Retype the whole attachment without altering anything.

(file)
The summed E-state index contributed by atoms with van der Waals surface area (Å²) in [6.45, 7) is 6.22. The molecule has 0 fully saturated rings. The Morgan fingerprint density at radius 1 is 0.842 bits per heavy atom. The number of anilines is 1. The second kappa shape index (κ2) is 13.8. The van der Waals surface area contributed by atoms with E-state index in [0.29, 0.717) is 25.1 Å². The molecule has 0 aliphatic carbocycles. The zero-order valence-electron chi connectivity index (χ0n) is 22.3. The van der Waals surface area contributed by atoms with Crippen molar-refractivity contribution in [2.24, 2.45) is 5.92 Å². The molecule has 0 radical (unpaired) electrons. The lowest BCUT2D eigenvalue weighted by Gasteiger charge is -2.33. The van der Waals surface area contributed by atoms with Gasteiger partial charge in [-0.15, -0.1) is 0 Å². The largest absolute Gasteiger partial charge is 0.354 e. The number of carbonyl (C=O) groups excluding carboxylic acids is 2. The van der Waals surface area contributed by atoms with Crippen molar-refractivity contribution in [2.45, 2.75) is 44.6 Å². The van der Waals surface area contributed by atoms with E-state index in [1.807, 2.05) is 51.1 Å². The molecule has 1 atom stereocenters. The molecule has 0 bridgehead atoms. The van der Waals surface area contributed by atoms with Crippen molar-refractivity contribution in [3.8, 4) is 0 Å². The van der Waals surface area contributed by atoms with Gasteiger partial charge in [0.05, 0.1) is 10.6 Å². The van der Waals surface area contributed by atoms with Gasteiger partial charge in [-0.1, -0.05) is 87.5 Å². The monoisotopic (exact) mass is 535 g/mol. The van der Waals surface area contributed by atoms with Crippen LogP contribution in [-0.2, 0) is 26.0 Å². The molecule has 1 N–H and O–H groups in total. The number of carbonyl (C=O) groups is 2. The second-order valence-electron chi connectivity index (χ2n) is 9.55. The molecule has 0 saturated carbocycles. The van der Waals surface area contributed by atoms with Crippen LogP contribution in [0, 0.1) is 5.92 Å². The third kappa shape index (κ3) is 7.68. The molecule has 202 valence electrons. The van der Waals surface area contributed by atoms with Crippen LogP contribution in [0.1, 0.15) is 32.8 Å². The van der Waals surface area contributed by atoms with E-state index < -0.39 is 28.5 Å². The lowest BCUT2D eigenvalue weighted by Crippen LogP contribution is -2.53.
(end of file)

The summed E-state index contributed by atoms with van der Waals surface area (Å²) in [6.45, 7) is 6.22. The molecule has 0 fully saturated rings. The Morgan fingerprint density at radius 1 is 0.842 bits per heavy atom. The number of anilines is 1. The second kappa shape index (κ2) is 13.8. The van der Waals surface area contributed by atoms with E-state index in [0.29, 0.717) is 25.1 Å². The molecule has 0 aliphatic carbocycles. The zero-order valence-electron chi connectivity index (χ0n) is 22.3. The van der Waals surface area contributed by atoms with Crippen molar-refractivity contribution in [2.24, 2.45) is 5.92 Å². The molecule has 0 radical (unpaired) electrons. The lowest BCUT2D eigenvalue weighted by Gasteiger charge is -2.33. The van der Waals surface area contributed by atoms with Gasteiger partial charge in [-0.15, -0.1) is 0 Å². The largest absolute Gasteiger partial charge is 0.354 e. The number of carbonyl (C=O) groups excluding carboxylic acids is 2. The van der Waals surface area contributed by atoms with Crippen molar-refractivity contribution in [2.45, 2.75) is 44.6 Å². The van der Waals surface area contributed by atoms with E-state index in [1.807, 2.05) is 51.1 Å². The molecule has 1 atom stereocenters. The molecule has 0 bridgehead atoms. The van der Waals surface area contributed by atoms with Crippen molar-refractivity contribution in [3.8, 4) is 0 Å². The van der Waals surface area contributed by atoms with Gasteiger partial charge in [0.05, 0.1) is 10.6 Å². The van der Waals surface area contributed by atoms with Gasteiger partial charge in [-0.1, -0.05) is 87.5 Å². The monoisotopic (exact) mass is 535 g/mol. The van der Waals surface area contributed by atoms with Crippen LogP contribution in [-0.2, 0) is 26.0 Å². The molecule has 1 N–H and O–H groups in total. The number of carbonyl (C=O) groups is 2. The second-order valence-electron chi connectivity index (χ2n) is 9.55. The molecule has 0 saturated carbocycles. The van der Waals surface area contributed by atoms with Crippen LogP contribution in [0, 0.1) is 5.92 Å². The third kappa shape index (κ3) is 7.68. The molecule has 202 valence electrons. The van der Waals surface area contributed by atoms with Crippen LogP contribution in [0.1, 0.15) is 32.8 Å². The van der Waals surface area contributed by atoms with E-state index < -0.39 is 28.5 Å². The lowest BCUT2D eigenvalue weighted by Crippen LogP contribution is -2.53.